Loaded question. Let me first talk about “staying under the radar.” I used to have this mentality when it came to link building, especially in local, as it’s so freaking hard to get real links in this space. When you can get to the point that the links you build have nothing to do with ranking on Google, you will sleep better and succeed more.

Here’s why: link building for increasing page rank is against Google’s guidelines. They will continue to interpret that statement unfairly, and with major bias and small businesses will fall on the wrong side of that list forever. So do these things for links and you will be fine.

  1. Quality Guest Posts(try to get them locally) – I started writing on my blog, and no one came to read it. So I started writing for other websites and I didn’t do it to get a link; I wanted to get recognised in my industry. I wanted people to know who I was. That lead to speaking events, stories on other websites and mentions + posts on other blogs. I can tell you I got more business from the things I wrote or said speaking than I ever did off my rankings (and we have had a lot of good spots).

Rankings are a by-product of building your brand. link penalty for it). It’s more expensive, slow, and not easy, but it’s always worth it.

  1. Citations– These are links. Most directories allow for a naked URL to show. Most importantly, people search for businesses on directories. If you fill them out and do a proper job of it, then you will look better than your competitors. You will stand out, you will have reviews on your listing and it will get indexed and the link will count for your business and it will help. We have 17 Local directories that we primarily submit NAP data to. We choose these 17 because making changes in the event of a move, or change of information is simple, real time and accurate, so as not to confuse Google.
  2. Microsites– Not dirty copied content microsites that just switch out a location name. I’m talking unique sites that serve a purpose like this one. The point of this site isn’t to link back to a main site. The point of the site is to share and gather testimonials for this business. Having it on its own URL makes finding and sharing the site offline easy.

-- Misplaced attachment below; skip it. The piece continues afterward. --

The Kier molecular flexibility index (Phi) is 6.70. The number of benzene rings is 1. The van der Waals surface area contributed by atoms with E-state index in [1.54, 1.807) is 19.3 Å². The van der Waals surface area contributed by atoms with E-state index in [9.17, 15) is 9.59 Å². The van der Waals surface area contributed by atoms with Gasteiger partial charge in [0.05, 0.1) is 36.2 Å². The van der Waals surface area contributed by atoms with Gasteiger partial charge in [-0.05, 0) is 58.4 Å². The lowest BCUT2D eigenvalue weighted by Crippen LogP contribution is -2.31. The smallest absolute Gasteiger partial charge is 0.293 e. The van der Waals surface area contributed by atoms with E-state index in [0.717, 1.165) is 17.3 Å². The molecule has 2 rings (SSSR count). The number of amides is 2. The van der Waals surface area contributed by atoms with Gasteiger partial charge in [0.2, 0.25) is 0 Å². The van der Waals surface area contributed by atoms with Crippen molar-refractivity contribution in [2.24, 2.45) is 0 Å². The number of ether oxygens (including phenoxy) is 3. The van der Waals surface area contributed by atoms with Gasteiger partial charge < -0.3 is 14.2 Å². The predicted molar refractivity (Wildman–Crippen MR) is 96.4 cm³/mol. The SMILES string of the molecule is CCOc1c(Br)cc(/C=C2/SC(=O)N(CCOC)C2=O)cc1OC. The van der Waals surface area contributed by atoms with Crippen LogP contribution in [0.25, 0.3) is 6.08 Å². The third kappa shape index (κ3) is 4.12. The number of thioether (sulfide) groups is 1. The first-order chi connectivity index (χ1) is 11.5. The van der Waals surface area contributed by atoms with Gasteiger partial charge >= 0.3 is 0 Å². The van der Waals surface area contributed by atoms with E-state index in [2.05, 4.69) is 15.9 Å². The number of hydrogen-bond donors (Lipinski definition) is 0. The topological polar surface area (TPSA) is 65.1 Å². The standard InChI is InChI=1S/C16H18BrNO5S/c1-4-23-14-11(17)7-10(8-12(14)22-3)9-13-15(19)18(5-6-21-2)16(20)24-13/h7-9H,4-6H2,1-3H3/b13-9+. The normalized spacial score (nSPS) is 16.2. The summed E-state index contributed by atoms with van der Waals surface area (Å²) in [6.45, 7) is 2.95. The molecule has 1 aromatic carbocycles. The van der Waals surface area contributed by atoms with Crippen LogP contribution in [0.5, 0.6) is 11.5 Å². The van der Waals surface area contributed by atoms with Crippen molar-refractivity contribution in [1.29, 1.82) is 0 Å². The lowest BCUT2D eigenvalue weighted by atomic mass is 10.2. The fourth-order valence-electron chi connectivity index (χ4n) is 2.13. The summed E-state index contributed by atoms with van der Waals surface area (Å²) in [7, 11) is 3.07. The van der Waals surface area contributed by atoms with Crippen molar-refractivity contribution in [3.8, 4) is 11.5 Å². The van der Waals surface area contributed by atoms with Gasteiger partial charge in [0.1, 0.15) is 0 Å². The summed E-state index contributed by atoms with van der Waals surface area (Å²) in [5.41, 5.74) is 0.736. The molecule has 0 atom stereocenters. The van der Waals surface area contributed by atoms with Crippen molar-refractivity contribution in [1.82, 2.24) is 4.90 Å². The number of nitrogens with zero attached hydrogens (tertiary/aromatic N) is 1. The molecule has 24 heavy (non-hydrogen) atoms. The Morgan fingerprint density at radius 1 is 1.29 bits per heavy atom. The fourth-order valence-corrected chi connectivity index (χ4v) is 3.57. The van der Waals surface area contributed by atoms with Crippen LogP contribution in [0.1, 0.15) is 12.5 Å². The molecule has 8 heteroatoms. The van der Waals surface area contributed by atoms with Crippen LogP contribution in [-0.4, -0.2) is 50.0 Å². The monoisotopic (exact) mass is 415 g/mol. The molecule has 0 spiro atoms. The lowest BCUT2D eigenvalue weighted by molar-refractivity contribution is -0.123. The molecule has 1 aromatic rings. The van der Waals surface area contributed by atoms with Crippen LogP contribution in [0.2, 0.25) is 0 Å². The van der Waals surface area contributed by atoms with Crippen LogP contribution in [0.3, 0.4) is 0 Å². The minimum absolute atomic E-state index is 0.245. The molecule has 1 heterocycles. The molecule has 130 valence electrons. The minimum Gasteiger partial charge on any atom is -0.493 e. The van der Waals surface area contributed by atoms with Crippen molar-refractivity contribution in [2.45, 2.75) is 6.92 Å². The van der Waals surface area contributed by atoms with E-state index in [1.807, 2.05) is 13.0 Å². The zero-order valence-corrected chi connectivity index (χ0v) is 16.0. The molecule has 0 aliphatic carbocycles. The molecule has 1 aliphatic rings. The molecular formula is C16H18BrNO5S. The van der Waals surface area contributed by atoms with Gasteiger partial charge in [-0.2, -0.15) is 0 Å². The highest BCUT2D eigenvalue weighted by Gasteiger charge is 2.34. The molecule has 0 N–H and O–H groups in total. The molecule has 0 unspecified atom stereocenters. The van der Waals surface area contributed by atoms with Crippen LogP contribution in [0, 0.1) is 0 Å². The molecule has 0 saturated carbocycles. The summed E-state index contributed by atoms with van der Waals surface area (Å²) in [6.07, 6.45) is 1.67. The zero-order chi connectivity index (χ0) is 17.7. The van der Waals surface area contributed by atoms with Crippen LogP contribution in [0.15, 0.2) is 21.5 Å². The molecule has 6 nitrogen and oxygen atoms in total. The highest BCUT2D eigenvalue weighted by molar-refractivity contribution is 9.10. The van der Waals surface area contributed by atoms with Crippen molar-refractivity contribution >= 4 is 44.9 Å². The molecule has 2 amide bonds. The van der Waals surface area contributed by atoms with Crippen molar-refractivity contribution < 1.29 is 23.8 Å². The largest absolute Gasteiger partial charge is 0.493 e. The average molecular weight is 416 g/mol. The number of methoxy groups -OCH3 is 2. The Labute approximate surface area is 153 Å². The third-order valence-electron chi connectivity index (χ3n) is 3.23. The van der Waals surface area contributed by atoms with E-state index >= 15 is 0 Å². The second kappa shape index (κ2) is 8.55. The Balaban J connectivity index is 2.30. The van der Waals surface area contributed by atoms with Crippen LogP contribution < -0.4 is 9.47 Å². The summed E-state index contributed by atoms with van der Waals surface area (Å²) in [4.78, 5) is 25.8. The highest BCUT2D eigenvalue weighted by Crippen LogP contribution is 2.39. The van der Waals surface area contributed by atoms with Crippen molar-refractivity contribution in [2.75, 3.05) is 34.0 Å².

3. Social links – Ranking for money keywords on Google by using Social links should not be your primary objective. If you create enough social buzz you will have more way more business than a top local search term raking.

If you focus on the above, you won’t fly under the radar. You will fly way above it and not even care.

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Do you recommend creating a landing page for both the Service and the City (meaning a landing page for every city and service)?

Yes. When it comes to services pages, I would also recommend building them out on a per location basis if you can do it with quality unique content. For example, let’s say you are a pest control company that offers bed bug treatments. You already have local landing pages for each of your offices that shows your address. If you build out a bed bug page for each market, you could add local testimonials and talk about the places around the city that have been having bed bug problems. You can link to local news sources talking about the problem and you can give localised advice on your pricing and service. This is a better experience for the user than an overall bed bug page for all your locations. Very few people are doing this, and it’s a great way to capitalise on long tail search.

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Does having your full name displayed on GMB page turn customers off from leaving an online review?

Yes… and no. I get why Google wants full names to be displayed. It keeps people honest. For instance, I know most of the business owners can reference their CRM to determine if the review was from a real customer. If I review a local business, I better be willing to stand by it because I see them around town. People won’t say a lot of really harsh things because of it. But does that actually represent the experience? Hard to tell.

Then there are the situations like DUI Lawyers where you just can’t plan on getting reviews period. Who would really leave a review with their full name? Could you imagine… “I was caught drunk driving and got away with it. This guy rocks. BOOM!”

It was a stand Google made. I respect them, but I think it puts some industries in a tough spot and negative reviews may not work as well for small towns.